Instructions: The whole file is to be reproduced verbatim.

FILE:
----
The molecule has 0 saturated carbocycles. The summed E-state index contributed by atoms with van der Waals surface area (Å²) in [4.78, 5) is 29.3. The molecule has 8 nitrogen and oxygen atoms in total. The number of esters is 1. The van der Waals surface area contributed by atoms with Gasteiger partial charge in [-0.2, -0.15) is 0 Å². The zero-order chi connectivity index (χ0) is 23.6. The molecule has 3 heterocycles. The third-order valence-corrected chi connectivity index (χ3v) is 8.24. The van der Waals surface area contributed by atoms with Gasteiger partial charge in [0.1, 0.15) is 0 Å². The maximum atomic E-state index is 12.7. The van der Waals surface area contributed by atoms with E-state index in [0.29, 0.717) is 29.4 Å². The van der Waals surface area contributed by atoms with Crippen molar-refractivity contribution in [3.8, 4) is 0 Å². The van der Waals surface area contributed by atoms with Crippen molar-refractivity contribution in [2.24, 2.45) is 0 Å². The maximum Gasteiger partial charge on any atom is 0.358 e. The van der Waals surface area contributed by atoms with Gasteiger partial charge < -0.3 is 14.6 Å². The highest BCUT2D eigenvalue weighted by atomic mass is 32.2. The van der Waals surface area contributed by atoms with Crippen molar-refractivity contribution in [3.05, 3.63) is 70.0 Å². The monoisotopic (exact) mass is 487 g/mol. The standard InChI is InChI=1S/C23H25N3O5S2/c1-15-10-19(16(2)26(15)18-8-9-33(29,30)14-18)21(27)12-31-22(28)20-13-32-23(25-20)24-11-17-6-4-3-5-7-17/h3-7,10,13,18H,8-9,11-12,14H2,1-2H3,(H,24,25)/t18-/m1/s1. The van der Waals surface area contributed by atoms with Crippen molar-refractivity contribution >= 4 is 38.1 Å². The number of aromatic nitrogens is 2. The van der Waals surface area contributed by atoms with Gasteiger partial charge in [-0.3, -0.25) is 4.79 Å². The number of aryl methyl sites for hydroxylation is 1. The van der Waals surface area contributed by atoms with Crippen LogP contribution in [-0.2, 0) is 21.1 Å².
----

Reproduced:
The molecule has 0 saturated carbocycles. The summed E-state index contributed by atoms with van der Waals surface area (Å²) in [4.78, 5) is 29.3. The molecule has 8 nitrogen and oxygen atoms in total. The number of esters is 1. The van der Waals surface area contributed by atoms with Gasteiger partial charge in [-0.2, -0.15) is 0 Å². The zero-order chi connectivity index (χ0) is 23.6. The molecule has 3 heterocycles. The third-order valence-corrected chi connectivity index (χ3v) is 8.24. The van der Waals surface area contributed by atoms with Gasteiger partial charge in [0.1, 0.15) is 0 Å². The maximum atomic E-state index is 12.7. The van der Waals surface area contributed by atoms with E-state index in [0.29, 0.717) is 29.4 Å². The van der Waals surface area contributed by atoms with Crippen molar-refractivity contribution in [3.8, 4) is 0 Å². The van der Waals surface area contributed by atoms with Crippen molar-refractivity contribution in [2.24, 2.45) is 0 Å². The maximum Gasteiger partial charge on any atom is 0.358 e. The van der Waals surface area contributed by atoms with Gasteiger partial charge < -0.3 is 14.6 Å². The highest BCUT2D eigenvalue weighted by atomic mass is 32.2. The van der Waals surface area contributed by atoms with Crippen molar-refractivity contribution in [3.05, 3.63) is 70.0 Å². The monoisotopic (exact) mass is 487 g/mol. The standard InChI is InChI=1S/C23H25N3O5S2/c1-15-10-19(16(2)26(15)18-8-9-33(29,30)14-18)21(27)12-31-22(28)20-13-32-23(25-20)24-11-17-6-4-3-5-7-17/h3-7,10,13,18H,8-9,11-12,14H2,1-2H3,(H,24,25)/t18-/m1/s1. The van der Waals surface area contributed by atoms with Crippen molar-refractivity contribution >= 4 is 38.1 Å². The number of aromatic nitrogens is 2. The van der Waals surface area contributed by atoms with Gasteiger partial charge in [-0.3, -0.25) is 4.79 Å². The number of aryl methyl sites for hydroxylation is 1. The van der Waals surface area contributed by atoms with Crippen LogP contribution in [-0.2, 0) is 21.1 Å².